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How FPGA 5G Technology Changes Equation for the Future

An FPGA is a type of integrated circuit used in communications applications to perform various tasks. These tasks include the LOW-PHY function, data transfer, synchronization between the device and host memory, support for multiple air interfaces, and a high-performance RF transceiver portfolio. This article will discuss the LOW-PHY function in FPGAs and some of their other benefits.

LOW-PHY function in FPGA

The LOW-PHY function in FPGA can be used in 5G networks and is an essential component of the RF subsystem. We can efficiently implement the Low-PHY function in FPGA, resulting in lower power consumption, greater resource utilization, and faster data transfer speeds. It is currently implemented on the CPU and can operate at frequencies ranging from 0.5GHz to 1.2GHz.

In FPGA 5G, the LOW-PHY function is crucial to improve signal quality. The Low-PHY function implements the IFFT process, which converts IQ samples from the frequency domain into the time domain. In addition, it inserts a cyclic prefix (CP) to avoid inter-symbol interference. We then perform the IFFT operation on the samples in the time domain for the downlink and uplink directions.

Low-PHY implementations in FPGAs require at least 2048 IFFT points, but we can scale them to higher numbers. Furthermore, the proposed solution reduces the processing time by implementing auto-run kernels and parallelizing the Low-PHY function. In addition, this solution depends on I/O OpenCL channels. This means that the Low-PHY function can operate independently of global memory.

Data transfer and synchronization between the host and the device memory

Current solutions do not easily solve the challenges of time synchronization and data transfer between the host and device memories of an FPGA. The multi-cloud and distributed nature of cloud-native RAN deployments make them inefficient. Existing FPGA-based vRAN solutions are unable to meet these demands.

The system includes systems and methods for conveying external time domain information to provide time synchronization. The devices communicate with each other by adjusting their follow-up messages based on the time stamp contained in TSN messages. The system is a transparent clock, and the network clock synchronizes with the GM of the FPGA 5G system.

A translator (UE side) calculates TS_delta and generates a new (g)PTP message. This new PTP message contains the TSN time, correction field values from TSN, and various contributions along the chain. These changes are known as egress from the 5G clock domain. The translator modifies the Ethernet header of the (g)PTP message.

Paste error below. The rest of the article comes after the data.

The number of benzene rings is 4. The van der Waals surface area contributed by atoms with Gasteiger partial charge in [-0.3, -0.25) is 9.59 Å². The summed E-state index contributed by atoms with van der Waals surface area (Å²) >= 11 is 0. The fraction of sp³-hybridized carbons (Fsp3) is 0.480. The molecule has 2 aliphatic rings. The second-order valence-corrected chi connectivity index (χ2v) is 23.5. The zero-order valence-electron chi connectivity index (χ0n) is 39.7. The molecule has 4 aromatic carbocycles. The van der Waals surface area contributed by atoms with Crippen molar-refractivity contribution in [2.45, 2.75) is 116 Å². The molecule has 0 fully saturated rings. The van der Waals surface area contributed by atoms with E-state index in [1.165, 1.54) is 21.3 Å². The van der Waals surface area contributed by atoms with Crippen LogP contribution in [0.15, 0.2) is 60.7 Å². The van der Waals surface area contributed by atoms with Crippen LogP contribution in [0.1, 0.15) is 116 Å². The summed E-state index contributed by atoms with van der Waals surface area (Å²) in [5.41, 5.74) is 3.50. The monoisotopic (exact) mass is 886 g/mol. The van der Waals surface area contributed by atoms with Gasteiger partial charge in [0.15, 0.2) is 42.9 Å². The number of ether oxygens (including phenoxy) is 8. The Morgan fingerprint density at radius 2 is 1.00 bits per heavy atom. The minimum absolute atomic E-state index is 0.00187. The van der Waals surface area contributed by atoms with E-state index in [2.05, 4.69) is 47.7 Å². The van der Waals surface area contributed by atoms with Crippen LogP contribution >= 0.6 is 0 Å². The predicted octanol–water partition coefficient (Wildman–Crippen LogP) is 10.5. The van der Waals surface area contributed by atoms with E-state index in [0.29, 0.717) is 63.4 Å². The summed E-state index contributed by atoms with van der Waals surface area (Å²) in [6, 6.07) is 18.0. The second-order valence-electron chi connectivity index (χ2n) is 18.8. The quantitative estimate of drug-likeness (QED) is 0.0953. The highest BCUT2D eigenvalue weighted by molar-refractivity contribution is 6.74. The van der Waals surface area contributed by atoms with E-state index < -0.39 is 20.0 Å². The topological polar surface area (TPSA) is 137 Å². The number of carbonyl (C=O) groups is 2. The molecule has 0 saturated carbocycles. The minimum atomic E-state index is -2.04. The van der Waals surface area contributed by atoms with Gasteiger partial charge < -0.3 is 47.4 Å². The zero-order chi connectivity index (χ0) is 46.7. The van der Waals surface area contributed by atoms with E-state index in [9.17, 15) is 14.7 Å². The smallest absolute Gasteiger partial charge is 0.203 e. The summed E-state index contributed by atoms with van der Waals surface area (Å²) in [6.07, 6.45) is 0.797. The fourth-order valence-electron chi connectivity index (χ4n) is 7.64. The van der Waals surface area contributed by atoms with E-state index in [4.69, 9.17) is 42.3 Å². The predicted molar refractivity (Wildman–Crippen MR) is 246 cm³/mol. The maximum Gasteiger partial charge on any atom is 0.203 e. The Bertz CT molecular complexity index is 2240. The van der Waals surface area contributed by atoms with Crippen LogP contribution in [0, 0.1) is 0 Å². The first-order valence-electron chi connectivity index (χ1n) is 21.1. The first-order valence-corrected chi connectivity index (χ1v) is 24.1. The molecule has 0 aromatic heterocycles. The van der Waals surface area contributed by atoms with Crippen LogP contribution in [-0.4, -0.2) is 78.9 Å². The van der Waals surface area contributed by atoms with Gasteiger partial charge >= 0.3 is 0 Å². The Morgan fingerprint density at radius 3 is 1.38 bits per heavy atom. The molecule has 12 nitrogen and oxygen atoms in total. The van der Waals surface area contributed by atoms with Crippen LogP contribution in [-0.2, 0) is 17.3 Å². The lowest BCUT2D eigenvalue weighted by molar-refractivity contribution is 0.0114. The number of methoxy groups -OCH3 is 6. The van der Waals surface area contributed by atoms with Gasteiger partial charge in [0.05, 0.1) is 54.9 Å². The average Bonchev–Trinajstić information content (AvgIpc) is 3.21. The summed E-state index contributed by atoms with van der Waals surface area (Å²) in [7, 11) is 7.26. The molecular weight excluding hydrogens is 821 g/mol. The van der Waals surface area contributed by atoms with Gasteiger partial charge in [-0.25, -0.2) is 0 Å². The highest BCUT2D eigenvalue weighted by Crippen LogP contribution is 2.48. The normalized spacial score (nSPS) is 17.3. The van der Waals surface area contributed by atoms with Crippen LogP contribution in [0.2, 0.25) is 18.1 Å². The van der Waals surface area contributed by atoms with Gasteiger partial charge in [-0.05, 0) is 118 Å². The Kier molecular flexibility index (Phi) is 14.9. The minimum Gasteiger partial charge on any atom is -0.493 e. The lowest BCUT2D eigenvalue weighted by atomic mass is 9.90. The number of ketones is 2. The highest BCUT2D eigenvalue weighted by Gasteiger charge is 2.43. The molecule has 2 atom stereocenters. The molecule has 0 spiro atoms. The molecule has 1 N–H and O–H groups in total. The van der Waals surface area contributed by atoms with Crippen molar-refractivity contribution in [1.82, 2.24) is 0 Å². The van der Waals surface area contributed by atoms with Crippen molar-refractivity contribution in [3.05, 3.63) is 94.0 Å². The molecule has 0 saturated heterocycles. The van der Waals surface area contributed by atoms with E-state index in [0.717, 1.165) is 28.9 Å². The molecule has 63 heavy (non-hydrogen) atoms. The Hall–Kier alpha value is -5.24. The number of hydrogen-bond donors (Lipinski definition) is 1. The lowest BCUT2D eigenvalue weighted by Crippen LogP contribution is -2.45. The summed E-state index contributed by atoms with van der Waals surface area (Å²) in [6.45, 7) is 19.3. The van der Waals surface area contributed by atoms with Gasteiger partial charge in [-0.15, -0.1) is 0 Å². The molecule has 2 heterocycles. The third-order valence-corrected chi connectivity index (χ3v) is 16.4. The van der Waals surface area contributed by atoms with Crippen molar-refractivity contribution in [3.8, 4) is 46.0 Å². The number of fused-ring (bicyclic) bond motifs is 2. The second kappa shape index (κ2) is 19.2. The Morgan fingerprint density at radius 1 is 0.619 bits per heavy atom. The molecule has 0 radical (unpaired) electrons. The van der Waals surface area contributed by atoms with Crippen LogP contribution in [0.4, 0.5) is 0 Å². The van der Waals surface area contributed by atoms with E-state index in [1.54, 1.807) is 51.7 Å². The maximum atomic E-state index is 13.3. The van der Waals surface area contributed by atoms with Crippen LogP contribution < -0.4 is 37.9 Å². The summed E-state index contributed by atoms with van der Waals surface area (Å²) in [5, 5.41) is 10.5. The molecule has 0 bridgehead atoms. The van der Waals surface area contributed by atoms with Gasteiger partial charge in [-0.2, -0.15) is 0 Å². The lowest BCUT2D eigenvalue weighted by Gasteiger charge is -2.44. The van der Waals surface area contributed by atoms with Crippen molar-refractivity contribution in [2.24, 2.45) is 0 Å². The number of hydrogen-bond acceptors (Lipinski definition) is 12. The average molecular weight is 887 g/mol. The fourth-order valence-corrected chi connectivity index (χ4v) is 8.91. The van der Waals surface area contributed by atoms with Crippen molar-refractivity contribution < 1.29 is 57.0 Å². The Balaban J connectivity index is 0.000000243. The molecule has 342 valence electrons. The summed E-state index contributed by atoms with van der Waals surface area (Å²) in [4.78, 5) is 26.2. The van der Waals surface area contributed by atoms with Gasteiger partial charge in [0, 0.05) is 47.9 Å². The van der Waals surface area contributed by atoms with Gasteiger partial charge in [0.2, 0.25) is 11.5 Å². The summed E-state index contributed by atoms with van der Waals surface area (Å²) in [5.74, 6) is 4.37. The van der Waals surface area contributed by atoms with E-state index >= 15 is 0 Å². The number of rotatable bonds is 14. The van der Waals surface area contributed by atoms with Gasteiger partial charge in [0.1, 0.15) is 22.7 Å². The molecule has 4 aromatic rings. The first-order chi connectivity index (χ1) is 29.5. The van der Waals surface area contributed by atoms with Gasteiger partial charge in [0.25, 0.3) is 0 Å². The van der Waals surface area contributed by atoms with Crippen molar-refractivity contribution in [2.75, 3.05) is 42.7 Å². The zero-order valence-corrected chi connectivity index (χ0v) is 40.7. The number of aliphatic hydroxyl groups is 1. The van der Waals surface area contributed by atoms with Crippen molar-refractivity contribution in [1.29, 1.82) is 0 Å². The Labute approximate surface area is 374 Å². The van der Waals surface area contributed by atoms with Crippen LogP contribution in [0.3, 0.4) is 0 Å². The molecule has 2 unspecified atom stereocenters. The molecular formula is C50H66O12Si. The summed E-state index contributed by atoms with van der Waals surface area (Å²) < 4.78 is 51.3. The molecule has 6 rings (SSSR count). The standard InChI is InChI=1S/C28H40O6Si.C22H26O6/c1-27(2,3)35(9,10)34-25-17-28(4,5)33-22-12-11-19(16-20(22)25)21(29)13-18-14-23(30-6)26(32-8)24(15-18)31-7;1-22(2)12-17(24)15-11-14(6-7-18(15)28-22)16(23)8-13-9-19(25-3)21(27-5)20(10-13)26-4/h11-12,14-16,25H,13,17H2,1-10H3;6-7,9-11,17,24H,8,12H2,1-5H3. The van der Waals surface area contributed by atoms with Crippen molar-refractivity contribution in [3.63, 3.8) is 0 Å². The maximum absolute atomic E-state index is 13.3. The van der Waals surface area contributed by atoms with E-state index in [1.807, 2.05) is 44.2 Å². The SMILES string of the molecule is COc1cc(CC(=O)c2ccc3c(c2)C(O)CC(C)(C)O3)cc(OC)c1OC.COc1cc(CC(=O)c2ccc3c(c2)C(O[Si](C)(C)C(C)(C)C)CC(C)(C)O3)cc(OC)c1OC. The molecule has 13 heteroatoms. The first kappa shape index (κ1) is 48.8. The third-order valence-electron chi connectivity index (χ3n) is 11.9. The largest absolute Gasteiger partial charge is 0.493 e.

OpenCL can host station functions on FPGA. This technique offsets the CPU core computation by up to 85%. OpenCL can also help host SIMD and HDL-based processing. These techniques improve the performance of vectorized high-end processors. However, achieving these benefits requires a more efficient FPGA platform.

Support for multiple air interfaces

As the physical layer of 5G develops, various candidate technologies are coming up. FPGAs are ideal for evaluating these technologies because they can rapidly implement required algorithms and interfaces while enabling quick design changes. As a result, FPGAs will become a key component of 5G wireless infrastructure prototyping in the next few years. While traditional high-volume ASICs have been helpful for many years, the availability of FPGA technology allows for a new deployment model.

These systems use up to 1024 antennas and enable fine-grain beam-forming and spatial multiplexing. The signal is then focused within each beam, enabling simultaneous transmission over multiple paths. This approach is highly cost-effective and can dramatically reduce the energy needed for FPGA 5G radios. In addition, it will significantly reduce the number of air interfaces and thereby minimize overall system cost.

The FPGA architecture can support multiple waveforms. A new feature called Dynamic Frequency Scaling (DFS) allows for run-time adjustments of processing throughput while minimizing power consumption by up to 88%. In addition, its low reconfiguration latency is only two orders of magnitude below that required for 5G communications. Further, the flexibility of an FPGA design means that we can use it for many applications, including 4G and 5G.